You'll find no rolling, highway-chewing numbers on this album. McCusker and Rusby have...
Chris Jones 2003
The road movie may seem like an incongruous thing for British cinema to attempt. Indeed East Is East director Damien ODonnell describes, Heartlands, as a 'B-road movie'. The film concerns the tale of cuckolded darts player Colin and his journey across the North West of England to win his wife back. This is no cool-cars-rolling-down-the-two-lane-blacktop type of film, however. It's a story of an ordinary man on a moped. Thus, you'll find no rolling, highway-chewing numbers on this album. McCusker and Rusby have fashioned an album that's full of pathos and a strange, quiet dignity.
Alternating new instrumentals with familiar songs by Kate (no new stuff, unfortunately) the album's purpose as soundtrack is reinforced by an overall similarity in pace and feeling, with the non-vocal tracks echoing Kate's melodic themes. Reflecting the main theme of a man sundered from his love they've chosen songs that concern lost lovers (''Drowned Lovers''), unfaithfulness (''Let The Cold Wind Blow'') and, ultimately, closure after the separation (''Over You Now'').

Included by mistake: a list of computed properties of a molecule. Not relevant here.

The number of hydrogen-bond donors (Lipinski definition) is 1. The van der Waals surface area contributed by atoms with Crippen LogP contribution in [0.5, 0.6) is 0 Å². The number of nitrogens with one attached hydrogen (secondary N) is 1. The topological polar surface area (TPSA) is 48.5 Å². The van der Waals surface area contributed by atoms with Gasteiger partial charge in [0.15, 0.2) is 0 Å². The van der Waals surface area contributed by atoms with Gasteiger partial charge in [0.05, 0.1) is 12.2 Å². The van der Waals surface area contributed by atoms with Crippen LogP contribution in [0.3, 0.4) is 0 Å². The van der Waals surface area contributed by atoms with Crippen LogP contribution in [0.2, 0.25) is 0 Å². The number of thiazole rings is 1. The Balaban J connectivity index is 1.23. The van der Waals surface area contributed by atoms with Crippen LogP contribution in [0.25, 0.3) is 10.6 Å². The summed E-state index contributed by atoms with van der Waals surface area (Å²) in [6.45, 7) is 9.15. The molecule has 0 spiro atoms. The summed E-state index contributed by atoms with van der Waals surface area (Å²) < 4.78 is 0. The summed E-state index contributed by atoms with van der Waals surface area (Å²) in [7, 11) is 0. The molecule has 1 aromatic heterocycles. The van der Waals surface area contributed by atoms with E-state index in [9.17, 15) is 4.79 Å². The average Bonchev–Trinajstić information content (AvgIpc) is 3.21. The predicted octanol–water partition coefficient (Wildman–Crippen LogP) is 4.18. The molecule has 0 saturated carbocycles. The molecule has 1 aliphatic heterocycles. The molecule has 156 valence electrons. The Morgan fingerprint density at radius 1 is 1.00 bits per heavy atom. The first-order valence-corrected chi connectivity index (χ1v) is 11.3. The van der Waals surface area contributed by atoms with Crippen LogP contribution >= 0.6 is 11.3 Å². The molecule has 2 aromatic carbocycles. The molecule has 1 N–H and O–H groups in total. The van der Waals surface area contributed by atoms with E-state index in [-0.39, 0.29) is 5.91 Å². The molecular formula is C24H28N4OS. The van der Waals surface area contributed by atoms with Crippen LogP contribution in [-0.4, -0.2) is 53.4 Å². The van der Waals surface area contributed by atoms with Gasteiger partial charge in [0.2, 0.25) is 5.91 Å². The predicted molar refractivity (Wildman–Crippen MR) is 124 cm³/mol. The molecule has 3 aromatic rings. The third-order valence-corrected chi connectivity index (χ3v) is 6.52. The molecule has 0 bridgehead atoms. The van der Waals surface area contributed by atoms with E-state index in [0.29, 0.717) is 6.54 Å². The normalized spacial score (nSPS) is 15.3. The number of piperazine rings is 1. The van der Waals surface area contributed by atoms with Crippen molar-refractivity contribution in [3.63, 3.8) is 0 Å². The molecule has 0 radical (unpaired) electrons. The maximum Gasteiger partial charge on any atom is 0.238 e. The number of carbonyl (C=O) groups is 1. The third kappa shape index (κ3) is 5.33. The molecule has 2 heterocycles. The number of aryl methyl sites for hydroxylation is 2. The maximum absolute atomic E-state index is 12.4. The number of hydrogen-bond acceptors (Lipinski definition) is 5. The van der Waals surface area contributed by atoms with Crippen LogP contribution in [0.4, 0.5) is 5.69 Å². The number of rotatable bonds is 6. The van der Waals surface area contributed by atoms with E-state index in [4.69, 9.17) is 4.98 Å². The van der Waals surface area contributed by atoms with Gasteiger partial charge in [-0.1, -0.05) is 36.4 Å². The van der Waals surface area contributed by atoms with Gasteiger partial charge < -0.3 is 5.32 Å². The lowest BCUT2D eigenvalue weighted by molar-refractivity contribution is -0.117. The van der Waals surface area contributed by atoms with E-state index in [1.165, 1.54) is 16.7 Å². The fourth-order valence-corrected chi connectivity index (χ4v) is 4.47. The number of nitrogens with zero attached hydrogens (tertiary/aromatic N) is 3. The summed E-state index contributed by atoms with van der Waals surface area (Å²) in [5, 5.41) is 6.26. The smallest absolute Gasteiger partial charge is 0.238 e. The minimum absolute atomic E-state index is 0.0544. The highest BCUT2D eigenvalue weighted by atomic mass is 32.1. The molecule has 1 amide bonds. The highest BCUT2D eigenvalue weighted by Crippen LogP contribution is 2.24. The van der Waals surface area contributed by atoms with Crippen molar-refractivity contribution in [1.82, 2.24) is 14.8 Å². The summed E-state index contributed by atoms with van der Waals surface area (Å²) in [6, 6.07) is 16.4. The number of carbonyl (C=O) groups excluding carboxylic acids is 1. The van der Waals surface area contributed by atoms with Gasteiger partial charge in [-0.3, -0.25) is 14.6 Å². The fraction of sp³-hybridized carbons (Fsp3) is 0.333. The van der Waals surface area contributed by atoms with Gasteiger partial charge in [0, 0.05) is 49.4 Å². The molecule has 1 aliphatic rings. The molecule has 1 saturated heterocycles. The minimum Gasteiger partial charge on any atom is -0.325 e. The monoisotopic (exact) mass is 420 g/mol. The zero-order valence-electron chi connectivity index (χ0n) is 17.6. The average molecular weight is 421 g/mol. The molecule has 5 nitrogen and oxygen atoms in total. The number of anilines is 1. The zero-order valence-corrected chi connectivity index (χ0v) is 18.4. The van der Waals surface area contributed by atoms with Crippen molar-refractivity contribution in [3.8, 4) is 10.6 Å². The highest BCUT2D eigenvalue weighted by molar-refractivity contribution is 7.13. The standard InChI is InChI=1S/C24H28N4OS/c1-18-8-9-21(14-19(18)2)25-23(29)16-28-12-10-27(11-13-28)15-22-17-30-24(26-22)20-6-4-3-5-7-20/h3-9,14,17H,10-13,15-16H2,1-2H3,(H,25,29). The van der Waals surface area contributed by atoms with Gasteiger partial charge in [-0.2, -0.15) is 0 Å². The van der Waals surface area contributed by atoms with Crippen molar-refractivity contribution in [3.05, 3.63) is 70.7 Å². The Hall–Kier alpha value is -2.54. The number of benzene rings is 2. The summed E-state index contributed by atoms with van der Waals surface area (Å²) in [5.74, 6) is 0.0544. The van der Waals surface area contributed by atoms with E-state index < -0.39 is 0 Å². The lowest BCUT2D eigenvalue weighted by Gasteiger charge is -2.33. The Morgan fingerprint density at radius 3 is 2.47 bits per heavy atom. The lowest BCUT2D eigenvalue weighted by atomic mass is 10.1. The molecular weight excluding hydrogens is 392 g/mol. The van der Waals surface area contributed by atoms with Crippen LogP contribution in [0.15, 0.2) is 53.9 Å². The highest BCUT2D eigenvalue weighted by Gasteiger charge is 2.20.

Clinical tests have proven that anybody who fails to be moved by Rusby's heart-stopping voice must be either dead or seriously aurally impaired. Even in this contemporary context, traditional songs like ''The Wild Goose'' or ''I Wonder What Is Keeping My True Love'' resonate with their universality. But McCusker's mood pieces dont fall far behind. The opener, ''Colin's Farewell'', is a stately combination of piano and fiddle that sets the mood perfectly, ''Leafy Moped'' demonstrates exactly why this story of an ordinary man on a quixotic quest is perfectly matched by these sunny reels. Meanwhile a little light relief is provided by Tim O'Brien's ''Yodelling Song''.
It's tempting to suggest that anyone with a passing interest in Kate Rusby would be better off seeking out her classic Little Lights or recent compilation 10. Yet this combination of old and new transcends the usual soundtrack trap of lapsing into background noise. Once heard, you'll be hard-pressed to resist.